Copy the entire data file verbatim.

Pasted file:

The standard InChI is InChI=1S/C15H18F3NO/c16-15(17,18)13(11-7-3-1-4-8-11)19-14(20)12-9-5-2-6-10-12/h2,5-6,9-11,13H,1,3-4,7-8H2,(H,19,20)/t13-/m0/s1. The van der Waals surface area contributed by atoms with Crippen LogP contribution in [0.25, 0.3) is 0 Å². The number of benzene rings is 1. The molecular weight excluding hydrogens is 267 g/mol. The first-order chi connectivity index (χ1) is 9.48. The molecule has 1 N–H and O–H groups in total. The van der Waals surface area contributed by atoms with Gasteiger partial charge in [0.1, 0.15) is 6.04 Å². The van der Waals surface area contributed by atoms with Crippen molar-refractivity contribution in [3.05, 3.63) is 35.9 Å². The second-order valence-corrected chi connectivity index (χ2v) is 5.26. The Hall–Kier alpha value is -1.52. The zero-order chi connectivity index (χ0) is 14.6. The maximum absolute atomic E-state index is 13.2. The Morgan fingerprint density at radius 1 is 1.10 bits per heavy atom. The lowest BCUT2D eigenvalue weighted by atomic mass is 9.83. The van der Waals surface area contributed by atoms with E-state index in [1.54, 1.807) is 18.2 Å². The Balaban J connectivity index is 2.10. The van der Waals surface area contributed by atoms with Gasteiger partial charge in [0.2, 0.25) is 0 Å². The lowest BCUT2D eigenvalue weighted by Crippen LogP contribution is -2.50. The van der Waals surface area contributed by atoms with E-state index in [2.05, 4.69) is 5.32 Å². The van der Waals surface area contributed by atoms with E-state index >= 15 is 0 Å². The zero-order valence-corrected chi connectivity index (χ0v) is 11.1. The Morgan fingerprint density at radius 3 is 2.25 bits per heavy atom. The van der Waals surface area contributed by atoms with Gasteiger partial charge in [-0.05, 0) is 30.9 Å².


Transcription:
The standard InChI is InChI=1S/C15H18F3NO/c16-15(17,18)13(11-7-3-1-4-8-11)19-14(20)12-9-5-2-6-10-12/h2,5-6,9-11,13H,1,3-4,7-8H2,(H,19,20)/t13-/m0/s1. The van der Waals surface area contributed by atoms with Crippen LogP contribution in [0.25, 0.3) is 0 Å². The number of benzene rings is 1. The molecular weight excluding hydrogens is 267 g/mol. The first-order chi connectivity index (χ1) is 9.48. The molecule has 1 N–H and O–H groups in total. The van der Waals surface area contributed by atoms with Gasteiger partial charge in [0.1, 0.15) is 6.04 Å². The van der Waals surface area contributed by atoms with Crippen molar-refractivity contribution in [3.05, 3.63) is 35.9 Å². The second-order valence-corrected chi connectivity index (χ2v) is 5.26. The Hall–Kier alpha value is -1.52. The zero-order chi connectivity index (χ0) is 14.6. The maximum absolute atomic E-state index is 13.2. The Morgan fingerprint density at radius 1 is 1.10 bits per heavy atom. The lowest BCUT2D eigenvalue weighted by atomic mass is 9.83. The van der Waals surface area contributed by atoms with E-state index in [1.54, 1.807) is 18.2 Å². The Balaban J connectivity index is 2.10. The van der Waals surface area contributed by atoms with Gasteiger partial charge in [0.2, 0.25) is 0 Å². The lowest BCUT2D eigenvalue weighted by Crippen LogP contribution is -2.50. The van der Waals surface area contributed by atoms with E-state index in [2.05, 4.69) is 5.32 Å². The van der Waals surface area contributed by atoms with E-state index >= 15 is 0 Å². The zero-order valence-corrected chi connectivity index (χ0v) is 11.1. The Morgan fingerprint density at radius 3 is 2.25 bits per heavy atom. The van der Waals surface area contributed by atoms with Gasteiger partial charge in [-0.05, 0) is 30.9 Å².